But in very general terms, a transition metal will lose electrons. If they are in the first half of the transition metals in their row, they can lose a number of electrons less than or equal to the number of d electrons plus the number of s electrons. This maximum number of electrons lost will make them resemble the noble gasses in configuration, but it's only appreciably stable when the transition metal is in the first half of transition metals in its group ($\ce{Mn^{7+}}$ is well documented in ionic compounds, but $\ce{Fe^{8+}}$ doesn't exist a lot because it has too many electrons to try to lose to comfortably fall into a noble gas configuration). But transition metals can lose electrons up to this point. The issue is, most transition metals can adopt multiple charge configurations for various reasons, so generally, when writing an ionic compound with a transition metal in words, you need to specify the charge of the transition metal (actually, its oxidation state, but in an ionic compound that's mostly splitting hairs). So you can have "Iron (II) Oxide", which is a black powder and "Iron (III) Oxide" which is rust. These compounds will have different chemistries because of the charge on the transition metal.

Suffice to say, your textbook is avoiding transition metals because transition metals are weird.

• Also, I avoided talking about the second half of the transition metal elements: this is because the way the electrons are lost in there are a bit wonkier (as some transition metals in there will do some sincerely weird things to their electron configuration.) The explanation requires some quantum mechanics. Jun 15, 2015 at 16:42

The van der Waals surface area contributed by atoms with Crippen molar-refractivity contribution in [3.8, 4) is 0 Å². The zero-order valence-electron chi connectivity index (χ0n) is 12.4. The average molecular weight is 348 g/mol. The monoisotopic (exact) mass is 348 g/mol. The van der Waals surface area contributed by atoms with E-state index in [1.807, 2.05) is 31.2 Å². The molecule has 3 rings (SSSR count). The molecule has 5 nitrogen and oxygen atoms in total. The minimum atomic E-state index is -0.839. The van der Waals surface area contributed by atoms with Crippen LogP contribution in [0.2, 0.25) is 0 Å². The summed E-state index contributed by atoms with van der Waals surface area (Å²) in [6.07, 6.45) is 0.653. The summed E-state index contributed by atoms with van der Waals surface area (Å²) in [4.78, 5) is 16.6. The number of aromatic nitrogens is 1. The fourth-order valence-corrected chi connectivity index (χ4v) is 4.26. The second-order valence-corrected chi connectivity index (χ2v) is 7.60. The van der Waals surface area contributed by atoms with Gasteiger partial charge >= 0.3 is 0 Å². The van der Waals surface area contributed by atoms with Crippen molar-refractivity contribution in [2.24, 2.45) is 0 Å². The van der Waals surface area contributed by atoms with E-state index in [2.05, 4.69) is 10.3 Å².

• $\ce{Mn^{7+}}$ doesn't exist stably as a bare cation so saying that it is well documented as an example of a noble gas configuration is highly misleading.
– bon
Jun 15, 2015 at 16:49
• I thought a counterion to it would have been implied. Let me edit that in. Jun 15, 2015 at 17:03
• I'm not talking about counterions, I'm talking about the fact that manganese in the +7 oxidation state is always strongly bonded to something else. Take $\ce{MnO4-}$ as an example. The manganese 'ion' is strongly bonded to four oxygens and does not exist as a bare $\ce{Mn^{7+}}$ cation.
– bon
Jun 15, 2015 at 17:19
• I think we're meaning the same thing, but talking past each other. When I "counterion" I generally mean "ion of the opposite charge that the first ion is bonded ionically to" Jun 15, 2015 at 17:24